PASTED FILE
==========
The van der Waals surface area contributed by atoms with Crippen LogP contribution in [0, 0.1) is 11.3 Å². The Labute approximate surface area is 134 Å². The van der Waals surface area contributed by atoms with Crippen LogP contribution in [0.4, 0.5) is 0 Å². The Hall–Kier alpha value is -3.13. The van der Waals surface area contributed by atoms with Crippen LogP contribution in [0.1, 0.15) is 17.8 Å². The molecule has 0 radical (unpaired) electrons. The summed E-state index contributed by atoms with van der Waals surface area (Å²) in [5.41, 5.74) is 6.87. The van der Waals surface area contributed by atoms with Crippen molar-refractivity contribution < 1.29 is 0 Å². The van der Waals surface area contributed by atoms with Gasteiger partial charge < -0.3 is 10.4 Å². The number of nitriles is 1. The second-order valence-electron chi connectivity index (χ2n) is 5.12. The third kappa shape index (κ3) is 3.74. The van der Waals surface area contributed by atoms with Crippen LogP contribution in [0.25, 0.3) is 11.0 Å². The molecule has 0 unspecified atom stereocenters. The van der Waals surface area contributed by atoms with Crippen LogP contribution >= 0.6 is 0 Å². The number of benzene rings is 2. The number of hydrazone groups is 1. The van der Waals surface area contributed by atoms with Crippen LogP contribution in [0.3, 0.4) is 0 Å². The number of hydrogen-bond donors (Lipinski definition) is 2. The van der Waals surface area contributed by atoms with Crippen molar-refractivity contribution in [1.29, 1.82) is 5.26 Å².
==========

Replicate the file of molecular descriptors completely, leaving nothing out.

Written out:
The van der Waals surface area contributed by atoms with Crippen LogP contribution in [0, 0.1) is 11.3 Å². The Labute approximate surface area is 134 Å². The van der Waals surface area contributed by atoms with Crippen LogP contribution in [0.4, 0.5) is 0 Å². The Hall–Kier alpha value is -3.13. The van der Waals surface area contributed by atoms with Crippen LogP contribution in [0.1, 0.15) is 17.8 Å². The molecule has 0 radical (unpaired) electrons. The summed E-state index contributed by atoms with van der Waals surface area (Å²) in [5.41, 5.74) is 6.87. The van der Waals surface area contributed by atoms with Crippen molar-refractivity contribution < 1.29 is 0 Å². The van der Waals surface area contributed by atoms with Gasteiger partial charge < -0.3 is 10.4 Å². The number of nitriles is 1. The second-order valence-electron chi connectivity index (χ2n) is 5.12. The third kappa shape index (κ3) is 3.74. The van der Waals surface area contributed by atoms with Crippen LogP contribution in [0.25, 0.3) is 11.0 Å². The molecule has 0 unspecified atom stereocenters. The van der Waals surface area contributed by atoms with Crippen LogP contribution >= 0.6 is 0 Å². The number of benzene rings is 2. The number of hydrazone groups is 1. The van der Waals surface area contributed by atoms with Crippen LogP contribution in [0.3, 0.4) is 0 Å². The number of hydrogen-bond donors (Lipinski definition) is 2. The van der Waals surface area contributed by atoms with Crippen molar-refractivity contribution in [1.29, 1.82) is 5.26 Å².